Source: Do A Pull-Up In 1 Month With This Back-Strengthening Plan

August 2, 20160 commentsRead More
Here’s Exactly How To Run Your Fastest Mile

Here’s Exactly How To Run Your Fastest Mile

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Getty Images

You can slash seconds off your best mile time without constantly pounding the pavement. “To quicken your pace you need to awaken your posterior chain,” says David Siik, creator of Equinox Precision Running in Los Angeles. That’s the group of muscles, tendons and ligaments on your backside—like the glutes and hamstrings—which many runners neglect. “A sleepy posterior chain puts undue stress on your joints,” he says. “It also diminishes the power on liftoff as you propel yourself forward.” Strengthening these muscles will increase power, maximize your stride efficiency and lower your risk for injury. Try combining the strength training moves below into a circuit, running half a track (200 meters) between each one. “This method will build the strength and endurance needed to absolutely crush your mile time,” Siik says.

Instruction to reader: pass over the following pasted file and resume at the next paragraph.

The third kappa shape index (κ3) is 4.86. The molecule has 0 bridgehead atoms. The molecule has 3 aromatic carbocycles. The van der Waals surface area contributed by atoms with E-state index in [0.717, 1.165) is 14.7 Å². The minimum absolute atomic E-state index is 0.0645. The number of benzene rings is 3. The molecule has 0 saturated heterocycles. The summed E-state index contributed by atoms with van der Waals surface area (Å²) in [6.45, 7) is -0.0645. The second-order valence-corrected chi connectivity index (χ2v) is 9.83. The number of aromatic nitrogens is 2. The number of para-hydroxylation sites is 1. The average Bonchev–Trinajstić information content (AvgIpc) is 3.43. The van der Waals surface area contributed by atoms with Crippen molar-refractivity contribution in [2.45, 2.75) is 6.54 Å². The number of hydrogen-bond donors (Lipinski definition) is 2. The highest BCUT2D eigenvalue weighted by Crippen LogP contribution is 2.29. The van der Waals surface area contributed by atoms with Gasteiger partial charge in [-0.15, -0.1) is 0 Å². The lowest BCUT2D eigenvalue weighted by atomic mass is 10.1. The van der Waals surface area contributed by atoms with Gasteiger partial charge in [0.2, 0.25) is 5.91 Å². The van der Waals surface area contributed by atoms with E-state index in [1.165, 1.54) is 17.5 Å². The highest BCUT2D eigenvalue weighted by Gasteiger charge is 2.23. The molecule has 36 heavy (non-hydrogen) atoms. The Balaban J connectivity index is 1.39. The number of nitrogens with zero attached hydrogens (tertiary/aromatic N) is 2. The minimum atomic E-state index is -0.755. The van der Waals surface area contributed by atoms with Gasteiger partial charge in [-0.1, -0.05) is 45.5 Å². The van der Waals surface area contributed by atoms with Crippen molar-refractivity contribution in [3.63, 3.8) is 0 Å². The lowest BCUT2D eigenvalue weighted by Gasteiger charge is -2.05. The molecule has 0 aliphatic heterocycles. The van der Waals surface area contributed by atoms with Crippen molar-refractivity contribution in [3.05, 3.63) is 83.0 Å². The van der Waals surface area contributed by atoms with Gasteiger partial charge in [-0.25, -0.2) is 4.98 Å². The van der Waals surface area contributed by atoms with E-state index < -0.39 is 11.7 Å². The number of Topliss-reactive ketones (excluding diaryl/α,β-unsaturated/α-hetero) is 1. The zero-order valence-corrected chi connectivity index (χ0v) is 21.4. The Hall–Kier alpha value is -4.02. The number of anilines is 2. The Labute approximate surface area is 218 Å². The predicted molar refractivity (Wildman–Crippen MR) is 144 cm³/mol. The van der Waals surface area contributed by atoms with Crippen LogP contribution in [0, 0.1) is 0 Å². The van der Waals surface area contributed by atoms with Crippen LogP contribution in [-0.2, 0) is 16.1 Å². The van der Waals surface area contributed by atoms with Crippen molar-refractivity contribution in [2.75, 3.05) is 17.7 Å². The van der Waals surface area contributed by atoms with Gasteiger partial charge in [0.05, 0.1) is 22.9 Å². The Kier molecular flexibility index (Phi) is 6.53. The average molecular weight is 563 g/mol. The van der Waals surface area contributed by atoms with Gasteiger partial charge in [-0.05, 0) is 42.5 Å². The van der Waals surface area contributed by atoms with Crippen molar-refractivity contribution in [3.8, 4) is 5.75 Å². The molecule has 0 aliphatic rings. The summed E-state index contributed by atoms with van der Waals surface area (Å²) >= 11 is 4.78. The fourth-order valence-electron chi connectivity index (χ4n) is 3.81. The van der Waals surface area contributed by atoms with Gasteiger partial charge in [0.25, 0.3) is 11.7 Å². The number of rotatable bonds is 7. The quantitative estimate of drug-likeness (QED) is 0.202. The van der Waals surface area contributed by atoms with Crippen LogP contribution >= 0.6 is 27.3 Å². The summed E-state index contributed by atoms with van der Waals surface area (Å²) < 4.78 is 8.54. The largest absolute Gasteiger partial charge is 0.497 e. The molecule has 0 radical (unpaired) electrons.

Here’s the 30-day strength and speed plan Siik created to help you run your fastest mile yet. 

You’ll Need: Space to run

Do: 3 sets, 2 times weekly (plus regular runs)

1. Hopscotch Jump

Stand with feet slightly wider than shoulder-width apart. Imagine a 1-foot square in front of you. Quickly hop feet together to center of square, then spread feet as you hop back. Hop to center, then spread feet as you hop forward. Continue for 1 minute.

2. Fly Girl